Two city of Ottawa committees are looking at changing zoning rules that prohibit grocery and other food stores in certain areas.
Most areas in the city allow for what are known officially as “retail food stores”, which include supermarkets, butcher shops, bakeries, produce outlets, delicatessens and farmer’s markets. Some places, however, allow only retail stores and restaurants, but not retail food stores.
A report prepared for the planning and housing committee and the agriculture and rural affairs committee recommends amending zoning bylaws to allow retail food stores in several more parts of the city.
“Food is a basic requirement for a healthy, walkable 15-minute neighbourhood,” the report says. “The Zoning By-law already permits retail food stores broadly across the city. Generally, where a retail store is a permitted use, a retail food store is also a permitted use. However, for the remaining zones where retail store is permitted and a retail food store is not a permitted use, amendments are proposed to add a retail food store as a permitted use.”
Affected zones include:
R5 residential subzones where limited nonresidential uses are already permitted on the ground floor of a building. These zones are generally for high-rise buildings that allow certain retail establishments on the main floor, like convenience stores.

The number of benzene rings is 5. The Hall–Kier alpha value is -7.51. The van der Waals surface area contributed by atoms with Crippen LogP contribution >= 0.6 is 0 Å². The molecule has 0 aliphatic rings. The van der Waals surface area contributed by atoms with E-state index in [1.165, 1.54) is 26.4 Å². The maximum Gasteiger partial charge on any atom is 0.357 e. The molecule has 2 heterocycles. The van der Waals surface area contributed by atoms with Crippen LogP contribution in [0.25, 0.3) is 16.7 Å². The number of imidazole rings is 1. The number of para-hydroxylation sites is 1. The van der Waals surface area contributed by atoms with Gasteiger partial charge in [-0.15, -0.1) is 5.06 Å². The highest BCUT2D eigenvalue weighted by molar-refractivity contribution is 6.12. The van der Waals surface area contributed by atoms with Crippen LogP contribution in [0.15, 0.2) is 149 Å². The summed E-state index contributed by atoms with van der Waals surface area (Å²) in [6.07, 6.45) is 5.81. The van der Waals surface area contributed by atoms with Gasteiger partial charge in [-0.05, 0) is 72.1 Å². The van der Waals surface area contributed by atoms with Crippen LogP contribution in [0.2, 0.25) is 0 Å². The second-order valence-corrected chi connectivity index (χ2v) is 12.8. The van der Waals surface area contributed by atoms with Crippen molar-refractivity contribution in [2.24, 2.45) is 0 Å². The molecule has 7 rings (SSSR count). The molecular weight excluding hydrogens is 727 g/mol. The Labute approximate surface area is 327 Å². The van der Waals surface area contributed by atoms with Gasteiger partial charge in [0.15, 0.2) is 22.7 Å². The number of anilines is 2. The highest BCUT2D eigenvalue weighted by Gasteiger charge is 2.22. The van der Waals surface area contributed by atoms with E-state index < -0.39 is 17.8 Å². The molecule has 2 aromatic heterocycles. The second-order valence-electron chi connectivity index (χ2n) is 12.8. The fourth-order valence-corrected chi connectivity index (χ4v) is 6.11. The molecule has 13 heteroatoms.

I2 major institutional zones. These zones allow only for farmer’s markets under the current bylaw. Amendments would allow for additional food stores. I2 zoning examples include CHEO and Algonquin College.
L2B major leisure facility zones. The National Arts Centre is an example of L2B zoning. The zone is allowed to have restaurants and retail stores, but not retail food stores.
MC7 subzone. This is a mixed-use commercial zone that allows for retail stores and restaurants but not retail food stores. A portion of the Trainyards is an example of an MC7 zone.
T2 ground transportation zones. This includes the areas around the train stations on Tremblay Road and Fallowfield Road, for example. This zone allows for retail stores and restaurants in buildings containing a train or bus passenger terminal but not retail food stores.
The report comes to the planning and housing committee on Wednesday and the agriculture and rural affairs committee on Thursday.
It is a section of a report that also deals with temporary measures to exclude the construction of renewable energy facilities, like wind and solar farms, until a complete a complete set of regulations that aligns with the city’s official plan is brought before council in the fall. The report also recommends limiting the land used for battery energy storage facilities in agricultural zones until the new regulations are prepared.